CHENNAI: Belief may have been shrouded in debris, both figuratively and literally, but a little bit seeped through on Sunday when rescue personnel, braving rain and hail, found a trapped woman worker alive 26 hours after the 11-storey building collapsed in Moulivakkam.
It capped a day when the rescuers found six survivors and eight deceased. In all, 13 people have been found dead at the site while 21 have been rescued and were in different stages of medical care.
After a whole day of cutting, welding, heavy lifting and sweating it out without much success, finding Krishnaveni alive was nothing short of therapeutic for the teams.
Proof lies in the fact that a huge cheer rang out as rescuers lifted the middle-aged lady in a green sari out of the building debris and loaded her into an ambulance to be taken to the hospital.
Both the Tamil Nadu Fire and Rescue Services teams and personnel from the National Disaster Response Force (NDRF) contingent fought to keep their spirits from falling prey to exhaustion and depression.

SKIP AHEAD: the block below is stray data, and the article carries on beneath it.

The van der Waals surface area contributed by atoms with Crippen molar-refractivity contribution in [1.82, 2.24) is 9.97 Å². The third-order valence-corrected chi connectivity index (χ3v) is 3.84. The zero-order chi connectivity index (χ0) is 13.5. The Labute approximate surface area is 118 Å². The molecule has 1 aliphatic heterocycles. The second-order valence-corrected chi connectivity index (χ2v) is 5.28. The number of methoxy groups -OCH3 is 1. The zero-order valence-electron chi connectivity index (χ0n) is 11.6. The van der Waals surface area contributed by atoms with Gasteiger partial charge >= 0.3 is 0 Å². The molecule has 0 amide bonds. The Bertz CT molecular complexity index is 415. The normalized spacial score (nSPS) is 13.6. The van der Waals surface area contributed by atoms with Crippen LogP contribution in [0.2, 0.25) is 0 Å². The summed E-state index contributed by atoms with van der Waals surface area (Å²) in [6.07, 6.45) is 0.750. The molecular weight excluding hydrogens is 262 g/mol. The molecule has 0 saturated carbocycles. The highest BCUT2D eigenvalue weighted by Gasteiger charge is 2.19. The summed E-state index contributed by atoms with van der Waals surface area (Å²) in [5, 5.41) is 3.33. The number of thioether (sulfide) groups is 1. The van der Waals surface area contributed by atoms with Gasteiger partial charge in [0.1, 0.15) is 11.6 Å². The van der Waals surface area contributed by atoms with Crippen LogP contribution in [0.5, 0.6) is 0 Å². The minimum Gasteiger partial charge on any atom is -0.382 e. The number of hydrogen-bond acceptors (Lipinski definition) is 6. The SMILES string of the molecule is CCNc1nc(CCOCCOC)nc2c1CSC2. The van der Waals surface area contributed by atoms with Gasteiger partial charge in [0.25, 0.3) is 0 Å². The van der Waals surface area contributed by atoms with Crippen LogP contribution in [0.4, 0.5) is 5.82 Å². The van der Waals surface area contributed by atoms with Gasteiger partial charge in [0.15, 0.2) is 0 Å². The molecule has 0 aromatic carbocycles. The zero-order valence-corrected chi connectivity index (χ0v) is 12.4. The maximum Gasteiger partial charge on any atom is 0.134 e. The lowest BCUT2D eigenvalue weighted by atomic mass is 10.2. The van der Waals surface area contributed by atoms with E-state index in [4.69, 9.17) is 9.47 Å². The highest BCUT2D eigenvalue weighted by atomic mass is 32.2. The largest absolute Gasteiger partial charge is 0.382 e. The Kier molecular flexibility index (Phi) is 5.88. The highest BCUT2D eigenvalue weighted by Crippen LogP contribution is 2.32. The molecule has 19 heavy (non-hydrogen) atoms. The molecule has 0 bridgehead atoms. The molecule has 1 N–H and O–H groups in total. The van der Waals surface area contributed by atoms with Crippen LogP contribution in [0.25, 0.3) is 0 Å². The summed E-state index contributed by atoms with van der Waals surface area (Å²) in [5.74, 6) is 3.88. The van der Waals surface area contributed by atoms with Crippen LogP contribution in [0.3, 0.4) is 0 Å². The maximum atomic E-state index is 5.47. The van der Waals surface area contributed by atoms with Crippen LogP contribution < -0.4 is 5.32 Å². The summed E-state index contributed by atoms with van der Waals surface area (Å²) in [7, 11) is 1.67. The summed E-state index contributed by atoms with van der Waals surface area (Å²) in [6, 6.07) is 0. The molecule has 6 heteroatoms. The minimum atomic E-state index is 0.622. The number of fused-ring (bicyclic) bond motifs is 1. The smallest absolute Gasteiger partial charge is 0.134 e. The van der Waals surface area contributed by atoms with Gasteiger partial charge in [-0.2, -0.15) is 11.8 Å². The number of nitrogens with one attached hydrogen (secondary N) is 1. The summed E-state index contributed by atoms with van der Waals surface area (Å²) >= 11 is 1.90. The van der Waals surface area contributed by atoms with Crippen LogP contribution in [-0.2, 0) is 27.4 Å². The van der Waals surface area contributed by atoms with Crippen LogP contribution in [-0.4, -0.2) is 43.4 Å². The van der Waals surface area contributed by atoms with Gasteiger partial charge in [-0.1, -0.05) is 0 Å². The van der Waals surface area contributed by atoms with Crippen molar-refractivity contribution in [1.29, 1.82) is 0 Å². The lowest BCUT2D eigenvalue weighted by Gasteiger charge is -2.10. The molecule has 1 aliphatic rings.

“We have been going at it for the last 20 hours and after we found Sunitha at 9.45 am, there has been very little sign of life,” said Rama Sundar, an officer with the Tamil Nadu Fire Service.
And then there was a murmur of hope: NDRF teams detected two women buried in the basement of the right wing, who were extremely weak and injured. “We had been slipping them water and talking to them constantly, while the teams tried to clear a path through to them,” said a 108 ambulance worker.
A whole section of roof with heavy beams stood between the rescue teams and the trapped women, but they kept at it for six hours — a period during which hope was at a premium.
“The rain and the hailstorm in the evening slowed us down and we could not use our power cutter as sludge was formed in the entire area. We had to wait for an entire hour for the rain to subside before we went again at it hard,” said an NDRF officer.
At 6.40 pm, just minutes after Chief Minister J Jayalalithaa inspected the disaster scene and assured thorough probe, there was a breakthrough — the sections of roof and beams had been cut long enough to carry Krishnaveni through.
But just then a cry rang out from the paramedics. She had a neck injury. Gauze, strong arms and a stiff stretcher board were used and stifling her pain, Krishnaveni was hauled out and into the ambulance to be rushed to the hospital.
Finding her galvanised the NDRF and the Tamil Nadu Fire and Rescue services personnel into continuing their efforts to pull out the woman who was trapped with Krishnaveni.
Belief had reluctantly returned one of her own, from within the depths of her dark underbelly.